Some of the tenants of “Birthing From Within” can be gleaned from this short overview.

One of the more unique aspects of this book is Pam England’s work with parents on “birthart.”  It’s a very therapeutic approach that forces you and your birth partner to explore the spiritual and emotional side of pregnancy and parenthood.  The book is filled with poignant examples, providing a deeply intimate window into other parents’ hopes, fears, regrets, and joys.  I suddenly felt relieved at the range of emotions I was feeling – including fear which is natural.  Birthing From Within includes several suggested activities for you to try on your own, with other expectant mothers, or with your partner.  Weretoad and I tried some birthart – something he resisted at first.  In the end, we created pieces that shared some of our feelings and brought us closer together.  It’s definitely an exercise I would like to repeat as we near delivery.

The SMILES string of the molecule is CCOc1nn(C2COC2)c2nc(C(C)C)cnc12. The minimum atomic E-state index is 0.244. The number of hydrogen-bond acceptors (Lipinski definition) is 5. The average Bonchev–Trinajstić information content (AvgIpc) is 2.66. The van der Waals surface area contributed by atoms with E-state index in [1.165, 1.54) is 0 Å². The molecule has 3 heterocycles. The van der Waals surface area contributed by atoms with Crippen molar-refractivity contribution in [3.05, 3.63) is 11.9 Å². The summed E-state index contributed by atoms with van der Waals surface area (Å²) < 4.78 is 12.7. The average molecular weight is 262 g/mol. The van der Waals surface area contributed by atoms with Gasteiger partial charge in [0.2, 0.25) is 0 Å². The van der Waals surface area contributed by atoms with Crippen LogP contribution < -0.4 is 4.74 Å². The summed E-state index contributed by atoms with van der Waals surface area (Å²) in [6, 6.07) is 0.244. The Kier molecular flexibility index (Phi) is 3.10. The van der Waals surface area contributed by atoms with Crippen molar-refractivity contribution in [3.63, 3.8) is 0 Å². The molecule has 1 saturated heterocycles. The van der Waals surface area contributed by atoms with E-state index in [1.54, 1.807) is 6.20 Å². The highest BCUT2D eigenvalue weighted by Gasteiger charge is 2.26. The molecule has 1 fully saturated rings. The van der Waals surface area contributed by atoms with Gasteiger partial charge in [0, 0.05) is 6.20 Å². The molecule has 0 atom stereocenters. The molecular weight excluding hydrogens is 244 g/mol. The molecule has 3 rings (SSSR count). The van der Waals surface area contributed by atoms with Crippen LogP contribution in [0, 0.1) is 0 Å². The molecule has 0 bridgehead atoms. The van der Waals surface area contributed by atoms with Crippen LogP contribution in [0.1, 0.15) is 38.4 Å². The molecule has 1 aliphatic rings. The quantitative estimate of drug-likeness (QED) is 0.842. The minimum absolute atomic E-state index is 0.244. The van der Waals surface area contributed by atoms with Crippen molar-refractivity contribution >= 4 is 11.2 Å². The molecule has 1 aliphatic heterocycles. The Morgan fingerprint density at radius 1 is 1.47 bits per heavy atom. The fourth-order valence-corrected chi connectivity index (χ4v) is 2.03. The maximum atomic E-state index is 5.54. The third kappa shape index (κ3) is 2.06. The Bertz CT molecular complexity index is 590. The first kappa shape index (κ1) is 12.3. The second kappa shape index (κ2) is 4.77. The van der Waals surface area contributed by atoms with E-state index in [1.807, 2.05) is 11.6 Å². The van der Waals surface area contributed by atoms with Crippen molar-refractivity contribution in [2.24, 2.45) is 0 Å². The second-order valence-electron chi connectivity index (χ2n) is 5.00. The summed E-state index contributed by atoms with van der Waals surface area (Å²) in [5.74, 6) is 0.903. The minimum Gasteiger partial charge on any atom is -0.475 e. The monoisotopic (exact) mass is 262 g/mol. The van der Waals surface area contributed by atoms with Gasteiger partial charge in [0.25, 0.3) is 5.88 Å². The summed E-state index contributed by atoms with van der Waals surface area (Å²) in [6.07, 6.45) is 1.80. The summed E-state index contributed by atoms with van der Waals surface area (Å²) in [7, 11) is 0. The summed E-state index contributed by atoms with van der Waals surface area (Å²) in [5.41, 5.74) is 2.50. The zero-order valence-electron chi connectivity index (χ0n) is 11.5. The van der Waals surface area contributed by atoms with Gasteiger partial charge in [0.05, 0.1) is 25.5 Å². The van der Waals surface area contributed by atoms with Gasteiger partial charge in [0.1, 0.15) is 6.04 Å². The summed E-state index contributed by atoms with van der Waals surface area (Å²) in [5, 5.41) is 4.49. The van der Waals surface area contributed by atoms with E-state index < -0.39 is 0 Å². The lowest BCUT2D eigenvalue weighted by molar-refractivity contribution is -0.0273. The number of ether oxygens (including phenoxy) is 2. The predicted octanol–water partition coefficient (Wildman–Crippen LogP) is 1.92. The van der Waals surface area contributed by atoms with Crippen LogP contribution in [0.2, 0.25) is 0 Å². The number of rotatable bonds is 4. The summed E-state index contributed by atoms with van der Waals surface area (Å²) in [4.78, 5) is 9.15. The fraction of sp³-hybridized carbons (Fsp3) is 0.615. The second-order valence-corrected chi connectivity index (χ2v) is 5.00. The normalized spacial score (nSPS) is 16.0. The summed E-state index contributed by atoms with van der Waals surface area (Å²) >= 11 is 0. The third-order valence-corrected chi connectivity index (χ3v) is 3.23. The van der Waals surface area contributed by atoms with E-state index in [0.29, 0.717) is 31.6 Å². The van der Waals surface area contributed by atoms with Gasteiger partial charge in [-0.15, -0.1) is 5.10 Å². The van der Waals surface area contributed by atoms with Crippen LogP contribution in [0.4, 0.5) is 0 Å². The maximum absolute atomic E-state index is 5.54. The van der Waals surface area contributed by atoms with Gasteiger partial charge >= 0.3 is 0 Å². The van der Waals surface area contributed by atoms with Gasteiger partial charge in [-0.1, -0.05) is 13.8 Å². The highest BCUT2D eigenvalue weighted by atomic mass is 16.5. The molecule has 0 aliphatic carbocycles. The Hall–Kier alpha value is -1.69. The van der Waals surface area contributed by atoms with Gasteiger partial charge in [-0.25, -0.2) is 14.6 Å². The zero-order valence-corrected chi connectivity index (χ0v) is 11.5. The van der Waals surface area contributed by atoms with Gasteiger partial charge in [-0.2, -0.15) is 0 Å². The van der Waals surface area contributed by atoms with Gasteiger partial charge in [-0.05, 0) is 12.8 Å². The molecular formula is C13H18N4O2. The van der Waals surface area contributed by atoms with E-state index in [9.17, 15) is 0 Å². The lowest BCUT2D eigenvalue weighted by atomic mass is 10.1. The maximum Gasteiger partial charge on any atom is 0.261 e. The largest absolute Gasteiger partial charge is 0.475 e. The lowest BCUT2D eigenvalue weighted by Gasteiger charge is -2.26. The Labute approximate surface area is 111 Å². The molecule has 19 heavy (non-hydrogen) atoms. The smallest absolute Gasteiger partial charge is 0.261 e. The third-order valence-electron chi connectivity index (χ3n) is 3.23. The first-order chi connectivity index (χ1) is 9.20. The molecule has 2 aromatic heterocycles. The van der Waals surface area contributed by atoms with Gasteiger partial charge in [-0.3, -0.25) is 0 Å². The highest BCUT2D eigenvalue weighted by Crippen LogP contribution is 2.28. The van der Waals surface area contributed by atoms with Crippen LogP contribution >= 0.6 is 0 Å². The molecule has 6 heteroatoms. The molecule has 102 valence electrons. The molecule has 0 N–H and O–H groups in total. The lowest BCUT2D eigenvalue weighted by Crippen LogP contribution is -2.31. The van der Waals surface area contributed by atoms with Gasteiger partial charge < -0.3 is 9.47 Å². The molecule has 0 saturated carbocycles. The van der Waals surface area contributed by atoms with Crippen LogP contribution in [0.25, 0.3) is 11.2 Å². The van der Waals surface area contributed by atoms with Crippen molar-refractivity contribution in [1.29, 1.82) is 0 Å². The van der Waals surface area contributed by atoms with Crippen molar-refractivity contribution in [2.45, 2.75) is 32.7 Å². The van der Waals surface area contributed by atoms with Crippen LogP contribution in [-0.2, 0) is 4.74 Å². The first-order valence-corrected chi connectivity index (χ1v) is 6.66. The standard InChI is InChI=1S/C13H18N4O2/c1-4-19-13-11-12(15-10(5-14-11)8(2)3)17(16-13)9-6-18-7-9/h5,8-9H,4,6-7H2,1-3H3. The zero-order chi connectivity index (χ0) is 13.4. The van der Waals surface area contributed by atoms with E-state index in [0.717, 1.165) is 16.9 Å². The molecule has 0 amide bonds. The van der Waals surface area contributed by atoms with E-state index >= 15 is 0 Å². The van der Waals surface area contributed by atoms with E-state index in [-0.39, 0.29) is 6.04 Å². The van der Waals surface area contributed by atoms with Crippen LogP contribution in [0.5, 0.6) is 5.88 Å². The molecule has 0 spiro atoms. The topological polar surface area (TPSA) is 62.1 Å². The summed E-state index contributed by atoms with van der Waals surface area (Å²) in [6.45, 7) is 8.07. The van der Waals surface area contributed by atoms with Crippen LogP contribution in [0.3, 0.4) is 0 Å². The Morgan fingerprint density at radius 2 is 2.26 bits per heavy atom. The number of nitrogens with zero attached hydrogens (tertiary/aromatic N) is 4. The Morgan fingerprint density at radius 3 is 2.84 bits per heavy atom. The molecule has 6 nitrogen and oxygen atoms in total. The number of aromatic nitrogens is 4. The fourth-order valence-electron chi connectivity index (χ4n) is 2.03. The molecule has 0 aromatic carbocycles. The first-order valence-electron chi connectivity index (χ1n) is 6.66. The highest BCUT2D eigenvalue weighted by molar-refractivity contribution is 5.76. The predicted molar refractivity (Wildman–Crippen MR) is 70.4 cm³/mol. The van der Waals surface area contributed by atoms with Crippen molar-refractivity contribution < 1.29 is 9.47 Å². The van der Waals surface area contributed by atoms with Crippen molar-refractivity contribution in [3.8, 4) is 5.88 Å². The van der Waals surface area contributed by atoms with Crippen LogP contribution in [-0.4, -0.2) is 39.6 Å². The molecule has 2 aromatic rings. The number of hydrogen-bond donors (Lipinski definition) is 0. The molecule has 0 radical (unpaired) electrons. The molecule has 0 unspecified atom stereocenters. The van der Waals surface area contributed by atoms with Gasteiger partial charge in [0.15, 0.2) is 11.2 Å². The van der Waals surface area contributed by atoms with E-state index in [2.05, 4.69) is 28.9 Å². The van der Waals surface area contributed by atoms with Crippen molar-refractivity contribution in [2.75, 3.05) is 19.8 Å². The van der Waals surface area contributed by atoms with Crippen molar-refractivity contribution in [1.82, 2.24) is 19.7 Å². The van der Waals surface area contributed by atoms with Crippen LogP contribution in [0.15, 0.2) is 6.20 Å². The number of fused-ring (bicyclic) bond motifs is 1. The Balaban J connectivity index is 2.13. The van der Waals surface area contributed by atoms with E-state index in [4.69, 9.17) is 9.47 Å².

Other exercises are intended to prepare women and their partners for pain management naturally.  Many are meditative, and some actually include introducing an uncomfortable stimulus that you have to deal with for the length of a contraction (an ice cube).  The authors are quick to explain that nothing can fully prepare you for the pain of childbirth, but it is important to come to terms with pain prior to the experience.  They argue that childbirth pain is necessary because it tells your body what to do – how to move, how to vocalize, when to push.

Nature’s blueprint for women giving birth includes pain, and this pain is purposeful.  Pain is experienced when stretch receptors in the dilating cervix send signals to your brain, calling for more oxytocin to be released – which in turn fuels labor and increases dilation.  The sensations … are part of an ingenious feedback mechanism which is essential for normal labor and birth” (240).